The Real Jobs Report: August 2013
According to the BLS, there were +169,000 non-farm jobs created in August and the unemployment rate continued its downward trend to +7.3%.
Better yet, U-6 total unemployment that includes marginally attached and part-time for economic reasons dropped from 14% to 13.7% last month.
With unemployment falling like that, why isn’t everyone happy as a camel on Wednesday?
A Peek Under the Jobs Report Hood
As always, the previous two months employment figures are adjusted.
The first thing to notice about that is July’s job creation total was revised down from +162K to a pathetic +104K. It’s the worst month since June 2012. It also basically inflates the current month’s job creation figure that would otherwise only be +111,000 for the entire month of August. That’s bad!
June’s job creation figure was also revised down by -16,000 jobs. That’s bad to.
How can -74,000 jobs we thought were created in the previous two months be taken off the rolls, yet unemployment still drops?
That does not compute! Mr. Spock would say, “Your statement is not only illogical but also unworthy of refutation”. (“Star Trek: That Which Survives” – 1/24/1969)
Why did unemployment drop?
Mr. Spock never had to deal with the U.S. federal government. In this century, if you drop out of the workforce or never enter it in the first place you don’t get counted as unemployed.
The Labor Force Participation Rate in August dropped another 0.2% from 63.4% to 63.2%. It has been falling steadily since 2008. Translated into real people, that is -114,000 evaporated from a total workforce of +155 million in August.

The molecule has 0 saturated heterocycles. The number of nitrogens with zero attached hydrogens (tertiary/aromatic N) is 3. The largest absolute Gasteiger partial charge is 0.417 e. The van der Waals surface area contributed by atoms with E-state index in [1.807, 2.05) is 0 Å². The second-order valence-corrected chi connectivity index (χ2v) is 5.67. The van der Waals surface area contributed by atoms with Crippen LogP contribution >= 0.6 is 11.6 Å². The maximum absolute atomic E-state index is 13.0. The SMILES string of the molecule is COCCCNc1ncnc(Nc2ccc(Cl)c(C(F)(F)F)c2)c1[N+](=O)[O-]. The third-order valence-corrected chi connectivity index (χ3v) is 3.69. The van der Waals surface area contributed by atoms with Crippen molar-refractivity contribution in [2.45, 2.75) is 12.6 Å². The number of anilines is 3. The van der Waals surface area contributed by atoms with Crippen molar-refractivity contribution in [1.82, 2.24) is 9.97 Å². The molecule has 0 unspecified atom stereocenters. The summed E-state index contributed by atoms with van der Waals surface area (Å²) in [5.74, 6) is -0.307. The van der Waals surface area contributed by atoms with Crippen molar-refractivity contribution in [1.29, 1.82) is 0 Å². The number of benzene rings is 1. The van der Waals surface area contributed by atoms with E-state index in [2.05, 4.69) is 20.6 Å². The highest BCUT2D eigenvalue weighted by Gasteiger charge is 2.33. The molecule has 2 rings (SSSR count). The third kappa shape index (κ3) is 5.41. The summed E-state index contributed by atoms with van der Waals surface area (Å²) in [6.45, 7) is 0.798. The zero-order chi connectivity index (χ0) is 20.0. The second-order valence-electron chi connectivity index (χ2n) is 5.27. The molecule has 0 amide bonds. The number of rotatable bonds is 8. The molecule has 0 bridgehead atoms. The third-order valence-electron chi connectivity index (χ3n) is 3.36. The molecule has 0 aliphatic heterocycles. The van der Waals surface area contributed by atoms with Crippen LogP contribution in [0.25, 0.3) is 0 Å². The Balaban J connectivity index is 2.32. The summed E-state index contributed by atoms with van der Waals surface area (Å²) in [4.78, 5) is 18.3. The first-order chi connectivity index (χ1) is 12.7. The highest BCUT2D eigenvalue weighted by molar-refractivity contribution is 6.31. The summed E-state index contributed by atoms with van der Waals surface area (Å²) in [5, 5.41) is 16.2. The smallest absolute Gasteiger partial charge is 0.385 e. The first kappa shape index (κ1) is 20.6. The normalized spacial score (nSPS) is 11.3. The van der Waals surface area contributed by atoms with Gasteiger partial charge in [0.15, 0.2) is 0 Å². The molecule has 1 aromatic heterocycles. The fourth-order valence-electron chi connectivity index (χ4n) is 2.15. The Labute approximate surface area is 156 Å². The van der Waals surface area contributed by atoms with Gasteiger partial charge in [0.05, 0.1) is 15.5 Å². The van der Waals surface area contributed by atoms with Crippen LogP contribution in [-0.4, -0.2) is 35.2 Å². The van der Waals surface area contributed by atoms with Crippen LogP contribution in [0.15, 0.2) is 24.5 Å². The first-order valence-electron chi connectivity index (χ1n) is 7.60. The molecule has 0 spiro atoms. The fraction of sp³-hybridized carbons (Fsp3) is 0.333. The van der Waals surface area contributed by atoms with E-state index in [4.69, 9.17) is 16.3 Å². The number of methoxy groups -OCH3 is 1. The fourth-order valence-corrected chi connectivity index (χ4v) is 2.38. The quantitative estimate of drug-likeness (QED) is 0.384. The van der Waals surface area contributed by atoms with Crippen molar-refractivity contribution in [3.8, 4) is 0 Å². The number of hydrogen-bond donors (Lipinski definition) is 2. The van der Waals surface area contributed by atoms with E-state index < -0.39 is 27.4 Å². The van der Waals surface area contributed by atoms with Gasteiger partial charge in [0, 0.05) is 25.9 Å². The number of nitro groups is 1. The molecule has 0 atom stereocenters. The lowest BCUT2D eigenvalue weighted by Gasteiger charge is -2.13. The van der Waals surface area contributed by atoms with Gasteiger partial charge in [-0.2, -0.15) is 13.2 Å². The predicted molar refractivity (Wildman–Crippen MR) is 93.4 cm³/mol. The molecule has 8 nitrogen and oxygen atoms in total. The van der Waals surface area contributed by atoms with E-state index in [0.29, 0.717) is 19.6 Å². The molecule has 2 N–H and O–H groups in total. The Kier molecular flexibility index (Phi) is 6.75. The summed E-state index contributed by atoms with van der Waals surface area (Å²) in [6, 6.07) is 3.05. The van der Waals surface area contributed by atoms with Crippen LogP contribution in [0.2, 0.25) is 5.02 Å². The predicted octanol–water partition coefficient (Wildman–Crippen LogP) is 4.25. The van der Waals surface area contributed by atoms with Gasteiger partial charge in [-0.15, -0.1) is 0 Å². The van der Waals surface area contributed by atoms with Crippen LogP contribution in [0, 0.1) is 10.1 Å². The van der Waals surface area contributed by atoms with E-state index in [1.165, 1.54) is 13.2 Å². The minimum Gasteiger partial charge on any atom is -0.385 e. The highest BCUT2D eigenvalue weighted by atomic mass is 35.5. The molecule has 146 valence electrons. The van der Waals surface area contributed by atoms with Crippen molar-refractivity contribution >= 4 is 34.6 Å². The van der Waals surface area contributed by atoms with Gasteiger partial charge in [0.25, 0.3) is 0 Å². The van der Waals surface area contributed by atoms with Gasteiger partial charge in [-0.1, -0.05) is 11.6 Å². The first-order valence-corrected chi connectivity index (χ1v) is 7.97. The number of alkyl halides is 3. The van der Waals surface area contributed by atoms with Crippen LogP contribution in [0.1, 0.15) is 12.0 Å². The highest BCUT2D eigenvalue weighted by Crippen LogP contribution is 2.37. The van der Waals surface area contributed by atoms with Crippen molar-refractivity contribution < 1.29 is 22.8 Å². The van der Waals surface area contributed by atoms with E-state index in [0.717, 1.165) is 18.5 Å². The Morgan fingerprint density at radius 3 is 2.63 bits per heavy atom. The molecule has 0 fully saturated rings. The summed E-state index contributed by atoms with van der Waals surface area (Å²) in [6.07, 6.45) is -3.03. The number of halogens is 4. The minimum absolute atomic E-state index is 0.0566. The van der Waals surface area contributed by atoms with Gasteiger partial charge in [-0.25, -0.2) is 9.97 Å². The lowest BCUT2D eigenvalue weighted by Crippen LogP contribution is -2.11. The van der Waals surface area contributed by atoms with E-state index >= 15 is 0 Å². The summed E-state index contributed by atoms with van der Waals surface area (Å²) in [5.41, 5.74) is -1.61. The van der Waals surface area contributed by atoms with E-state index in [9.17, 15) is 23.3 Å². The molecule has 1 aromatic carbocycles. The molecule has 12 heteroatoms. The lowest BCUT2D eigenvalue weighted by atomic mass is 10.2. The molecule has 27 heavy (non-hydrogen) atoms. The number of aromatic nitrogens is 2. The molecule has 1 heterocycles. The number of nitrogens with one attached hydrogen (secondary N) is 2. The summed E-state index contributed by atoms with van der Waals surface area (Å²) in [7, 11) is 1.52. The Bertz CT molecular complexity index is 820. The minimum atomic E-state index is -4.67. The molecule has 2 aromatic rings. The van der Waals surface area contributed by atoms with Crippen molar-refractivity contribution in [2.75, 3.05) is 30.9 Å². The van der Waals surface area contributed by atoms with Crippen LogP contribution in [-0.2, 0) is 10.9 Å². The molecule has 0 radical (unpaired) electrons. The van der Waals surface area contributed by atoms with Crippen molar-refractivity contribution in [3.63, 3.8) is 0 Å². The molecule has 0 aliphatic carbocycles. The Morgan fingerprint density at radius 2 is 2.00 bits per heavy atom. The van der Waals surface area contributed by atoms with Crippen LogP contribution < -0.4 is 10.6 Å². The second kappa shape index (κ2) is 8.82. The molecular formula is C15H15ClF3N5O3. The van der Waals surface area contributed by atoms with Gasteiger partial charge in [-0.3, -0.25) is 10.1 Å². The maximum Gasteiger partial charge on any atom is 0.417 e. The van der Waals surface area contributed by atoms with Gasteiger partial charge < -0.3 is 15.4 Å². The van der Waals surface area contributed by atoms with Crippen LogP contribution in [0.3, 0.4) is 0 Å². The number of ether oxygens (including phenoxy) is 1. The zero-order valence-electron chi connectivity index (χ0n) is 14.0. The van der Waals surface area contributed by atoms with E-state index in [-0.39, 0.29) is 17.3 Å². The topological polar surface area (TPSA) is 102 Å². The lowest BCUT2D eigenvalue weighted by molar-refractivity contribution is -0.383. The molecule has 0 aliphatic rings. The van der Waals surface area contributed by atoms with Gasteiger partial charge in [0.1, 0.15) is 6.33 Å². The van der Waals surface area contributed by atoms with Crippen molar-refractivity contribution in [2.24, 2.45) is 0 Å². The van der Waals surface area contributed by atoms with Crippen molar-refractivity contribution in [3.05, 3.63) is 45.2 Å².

The real civilian labor force itself dropped by -115,000. That created +115K actual suffering Americans last month.
The Employment-Population Ratio, which had been inching upward, backslid from 58.7% to 58.6%. Doesn’t sound like much, but it works out to -126,000 more dropouts while the civilian population of 16 and older grew by +203,000.
These figures come from the population survey that has a higher error level than the employer survey. That means the numbers might not be as bad as they look.
However, it emphatically means that 7.3% unemployment, that also comes from the population survey, looks much better than things really are.
We could go on and dig deeper but, quite frankly, it’s depressing.
If you want to live in Candyland just read Alan Krueger’s monthly jobs assessment. He is President Obama’s Chairman of the Council of Economic Advisers.
Oh… wait… you can’t!
A few days ago Alan Krueger and Gene Sperling, President Obama’s Director of the National Economic Council, both stepped down from their posts. No reasons given.
Perhaps Kreuger just got tired of repeating “the U.S. economy is continuing to recover from the worst downturn since the Great Depression” month after month after year after year in his own monthly jobs report.
Given the jobs numbers, it may be a safe bet that Bernanke and the FOMC won’t start tapering QE in September.
The BLS will have to add +2 of the President’s men to the rolls of the unemployed.